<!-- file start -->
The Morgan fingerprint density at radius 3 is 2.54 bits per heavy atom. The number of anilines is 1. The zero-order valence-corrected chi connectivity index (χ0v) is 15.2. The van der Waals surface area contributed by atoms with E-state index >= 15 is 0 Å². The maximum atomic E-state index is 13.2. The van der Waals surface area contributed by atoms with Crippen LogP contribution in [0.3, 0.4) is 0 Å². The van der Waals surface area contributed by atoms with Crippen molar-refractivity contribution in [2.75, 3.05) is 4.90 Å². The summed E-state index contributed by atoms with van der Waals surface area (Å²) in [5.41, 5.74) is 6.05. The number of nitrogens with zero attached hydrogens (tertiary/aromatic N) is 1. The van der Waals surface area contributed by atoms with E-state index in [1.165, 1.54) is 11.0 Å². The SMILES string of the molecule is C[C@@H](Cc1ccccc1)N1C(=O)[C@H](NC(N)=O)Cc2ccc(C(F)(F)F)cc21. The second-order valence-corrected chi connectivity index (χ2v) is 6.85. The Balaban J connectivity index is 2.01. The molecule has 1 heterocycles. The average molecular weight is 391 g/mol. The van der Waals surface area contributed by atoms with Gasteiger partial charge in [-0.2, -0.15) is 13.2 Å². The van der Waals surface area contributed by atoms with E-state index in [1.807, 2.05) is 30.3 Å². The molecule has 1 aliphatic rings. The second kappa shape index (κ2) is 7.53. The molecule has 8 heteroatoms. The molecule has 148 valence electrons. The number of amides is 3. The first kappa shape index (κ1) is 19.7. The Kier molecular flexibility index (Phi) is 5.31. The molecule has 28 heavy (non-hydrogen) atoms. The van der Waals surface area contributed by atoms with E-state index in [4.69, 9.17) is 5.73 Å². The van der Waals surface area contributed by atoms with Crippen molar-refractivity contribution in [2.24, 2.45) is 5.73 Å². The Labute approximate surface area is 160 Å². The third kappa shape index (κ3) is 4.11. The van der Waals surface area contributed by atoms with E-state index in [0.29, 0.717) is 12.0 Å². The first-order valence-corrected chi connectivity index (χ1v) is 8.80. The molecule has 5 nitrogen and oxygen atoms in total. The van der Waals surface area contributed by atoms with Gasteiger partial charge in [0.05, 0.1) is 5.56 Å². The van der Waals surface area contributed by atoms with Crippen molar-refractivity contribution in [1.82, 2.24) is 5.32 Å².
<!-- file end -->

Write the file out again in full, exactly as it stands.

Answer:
The Morgan fingerprint density at radius 3 is 2.54 bits per heavy atom. The number of anilines is 1. The zero-order valence-corrected chi connectivity index (χ0v) is 15.2. The van der Waals surface area contributed by atoms with E-state index >= 15 is 0 Å². The maximum atomic E-state index is 13.2. The van der Waals surface area contributed by atoms with Crippen LogP contribution in [0.3, 0.4) is 0 Å². The van der Waals surface area contributed by atoms with Crippen molar-refractivity contribution in [2.75, 3.05) is 4.90 Å². The summed E-state index contributed by atoms with van der Waals surface area (Å²) in [5.41, 5.74) is 6.05. The number of nitrogens with zero attached hydrogens (tertiary/aromatic N) is 1. The van der Waals surface area contributed by atoms with E-state index in [1.165, 1.54) is 11.0 Å². The SMILES string of the molecule is C[C@@H](Cc1ccccc1)N1C(=O)[C@H](NC(N)=O)Cc2ccc(C(F)(F)F)cc21. The second-order valence-corrected chi connectivity index (χ2v) is 6.85. The Balaban J connectivity index is 2.01. The molecule has 1 heterocycles. The average molecular weight is 391 g/mol. The van der Waals surface area contributed by atoms with Gasteiger partial charge in [-0.2, -0.15) is 13.2 Å². The van der Waals surface area contributed by atoms with E-state index in [1.807, 2.05) is 30.3 Å². The molecule has 1 aliphatic rings. The second kappa shape index (κ2) is 7.53. The molecule has 8 heteroatoms. The molecule has 148 valence electrons. The number of amides is 3. The first kappa shape index (κ1) is 19.7. The Kier molecular flexibility index (Phi) is 5.31. The molecule has 28 heavy (non-hydrogen) atoms. The van der Waals surface area contributed by atoms with E-state index in [4.69, 9.17) is 5.73 Å². The van der Waals surface area contributed by atoms with Crippen molar-refractivity contribution in [2.24, 2.45) is 5.73 Å². The Labute approximate surface area is 160 Å². The third kappa shape index (κ3) is 4.11. The van der Waals surface area contributed by atoms with E-state index in [0.29, 0.717) is 12.0 Å². The first-order valence-corrected chi connectivity index (χ1v) is 8.80. The molecule has 5 nitrogen and oxygen atoms in total. The van der Waals surface area contributed by atoms with Gasteiger partial charge in [0.05, 0.1) is 5.56 Å². The van der Waals surface area contributed by atoms with Crippen molar-refractivity contribution in [1.82, 2.24) is 5.32 Å².